Thursday, December 27, 2007

The Town and the City by Jack Kerouac

Rating: 9/10

Published: 1950
Number of pages: 499
ISBN: 0141182237

Started: 19 October 2007
Finished: 14 November 2007

Summary (taken from blurb):

The town is Galloway in Massachusetts, birthplace of the five sons and three daughters of the Martin family in the early 1900s. The city is New York, the vast and heaving melting pot which lures them all in search of futures and identity.

Nearly a decade before the publication of On The Road, the story of the Martins' epic transformation in The Town and the City marked the first true literary impact of the founding father of the Beat Generation. Inspired by grief over his father's death, and his own determination to write the Great American Novel, The Town and the City is an essential prelude to Jack Kerouac's later classics.

I thoroughly enjoyed this epic story of the Martin's lives over the decades. I don't think I've ever read a book that has so inspired in me the will to jump on the next plane to America so I can have these experiences myself. It truly is the Great American Novel. The descriptions of characters and places are vividly portrayed and the story has all you could hope for in a great novel: it's moving, irritating, amusing, heart-breaking.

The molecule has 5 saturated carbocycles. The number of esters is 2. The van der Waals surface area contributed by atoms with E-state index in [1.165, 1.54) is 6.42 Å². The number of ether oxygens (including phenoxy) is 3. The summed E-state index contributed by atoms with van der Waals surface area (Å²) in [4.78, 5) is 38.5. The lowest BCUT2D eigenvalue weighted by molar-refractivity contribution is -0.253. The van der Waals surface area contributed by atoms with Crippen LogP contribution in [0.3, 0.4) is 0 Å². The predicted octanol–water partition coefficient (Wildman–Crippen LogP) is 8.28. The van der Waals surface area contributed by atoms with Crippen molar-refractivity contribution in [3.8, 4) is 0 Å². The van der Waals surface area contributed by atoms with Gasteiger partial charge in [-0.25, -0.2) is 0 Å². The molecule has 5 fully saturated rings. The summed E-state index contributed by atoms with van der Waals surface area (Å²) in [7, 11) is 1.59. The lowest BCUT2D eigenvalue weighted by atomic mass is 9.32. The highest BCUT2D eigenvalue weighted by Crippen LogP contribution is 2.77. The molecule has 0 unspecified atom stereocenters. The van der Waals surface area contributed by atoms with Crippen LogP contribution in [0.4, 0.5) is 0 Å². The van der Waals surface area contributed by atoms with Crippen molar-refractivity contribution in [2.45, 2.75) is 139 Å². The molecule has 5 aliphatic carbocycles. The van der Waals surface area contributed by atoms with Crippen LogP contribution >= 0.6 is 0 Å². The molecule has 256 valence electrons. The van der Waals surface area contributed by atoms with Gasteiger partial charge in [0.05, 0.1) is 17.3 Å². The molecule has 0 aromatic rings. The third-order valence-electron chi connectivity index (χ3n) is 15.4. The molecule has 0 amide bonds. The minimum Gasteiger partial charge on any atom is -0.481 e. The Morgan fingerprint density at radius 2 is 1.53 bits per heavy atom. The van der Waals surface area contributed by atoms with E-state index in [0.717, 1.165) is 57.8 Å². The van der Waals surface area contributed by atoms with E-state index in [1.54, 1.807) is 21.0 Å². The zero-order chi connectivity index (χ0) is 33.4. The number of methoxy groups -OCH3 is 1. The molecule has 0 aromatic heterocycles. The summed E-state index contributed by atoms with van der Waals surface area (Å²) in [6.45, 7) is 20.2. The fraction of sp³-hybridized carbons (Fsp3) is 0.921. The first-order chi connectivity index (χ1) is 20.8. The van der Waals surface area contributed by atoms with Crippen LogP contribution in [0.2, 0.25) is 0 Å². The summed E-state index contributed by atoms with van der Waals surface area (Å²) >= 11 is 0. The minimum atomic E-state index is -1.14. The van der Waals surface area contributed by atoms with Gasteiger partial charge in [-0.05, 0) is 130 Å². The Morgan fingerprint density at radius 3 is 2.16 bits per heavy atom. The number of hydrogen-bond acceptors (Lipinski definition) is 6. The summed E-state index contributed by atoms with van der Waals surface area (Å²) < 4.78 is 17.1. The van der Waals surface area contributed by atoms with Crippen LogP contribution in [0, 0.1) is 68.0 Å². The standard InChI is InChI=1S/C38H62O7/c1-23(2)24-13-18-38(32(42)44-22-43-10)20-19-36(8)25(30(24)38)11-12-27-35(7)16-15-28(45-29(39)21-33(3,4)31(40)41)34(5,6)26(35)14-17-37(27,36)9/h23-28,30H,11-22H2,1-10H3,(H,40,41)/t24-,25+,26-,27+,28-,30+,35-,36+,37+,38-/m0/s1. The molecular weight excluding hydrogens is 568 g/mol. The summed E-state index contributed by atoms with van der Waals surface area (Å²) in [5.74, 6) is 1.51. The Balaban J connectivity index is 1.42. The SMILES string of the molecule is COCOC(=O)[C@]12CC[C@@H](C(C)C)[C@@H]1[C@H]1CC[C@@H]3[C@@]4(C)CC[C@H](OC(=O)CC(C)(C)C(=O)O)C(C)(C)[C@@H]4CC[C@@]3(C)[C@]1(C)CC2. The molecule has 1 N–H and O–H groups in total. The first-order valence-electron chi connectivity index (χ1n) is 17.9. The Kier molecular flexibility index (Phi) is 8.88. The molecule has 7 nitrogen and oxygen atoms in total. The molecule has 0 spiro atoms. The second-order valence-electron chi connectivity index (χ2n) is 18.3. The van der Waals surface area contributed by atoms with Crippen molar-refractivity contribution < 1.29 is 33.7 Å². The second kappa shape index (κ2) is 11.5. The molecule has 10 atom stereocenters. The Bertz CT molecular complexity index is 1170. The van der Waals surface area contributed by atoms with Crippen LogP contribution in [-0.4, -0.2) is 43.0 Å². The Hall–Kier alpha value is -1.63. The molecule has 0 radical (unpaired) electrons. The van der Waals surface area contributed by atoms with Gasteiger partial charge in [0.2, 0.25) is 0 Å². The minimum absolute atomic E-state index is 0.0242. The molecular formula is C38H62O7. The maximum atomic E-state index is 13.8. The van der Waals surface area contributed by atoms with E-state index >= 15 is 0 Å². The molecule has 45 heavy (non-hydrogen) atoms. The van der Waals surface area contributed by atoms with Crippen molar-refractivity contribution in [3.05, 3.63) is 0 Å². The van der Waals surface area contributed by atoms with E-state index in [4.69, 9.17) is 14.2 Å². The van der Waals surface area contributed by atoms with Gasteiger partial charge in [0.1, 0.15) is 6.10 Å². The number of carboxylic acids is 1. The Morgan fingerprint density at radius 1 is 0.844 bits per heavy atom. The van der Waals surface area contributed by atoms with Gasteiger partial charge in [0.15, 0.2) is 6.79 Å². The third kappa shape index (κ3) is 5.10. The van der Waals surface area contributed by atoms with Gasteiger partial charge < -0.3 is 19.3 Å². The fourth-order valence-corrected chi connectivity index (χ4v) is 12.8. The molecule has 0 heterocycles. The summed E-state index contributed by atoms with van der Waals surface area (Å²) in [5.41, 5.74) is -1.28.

I had a little trouble identifying with any of the characters. Kerouac spends a large part of the beginning of the novel describing all of the characters in detail - so much detail that the personality traits he describes in his characters start becoming contradictory. And despite there being three daughters and a mother in the story, comparatively little time was spent discussing them and their lives compared to the father and sons. This irked me a little ('typical 1950s sexism', I thought), until I realised that this is largely an autobiographical account of Kerouac's early life. Kerouac has, in effect, split his own self into three of the sons: Peter, Jim and Francis. Maybe this is why I had trouble identifying with them.

This was Kerouac's first novel, and as such is written in a much more conventional manner than his later works. However, you can start to see his own unique style coming out in this book. It's very interesting to see. Very highly recommended.

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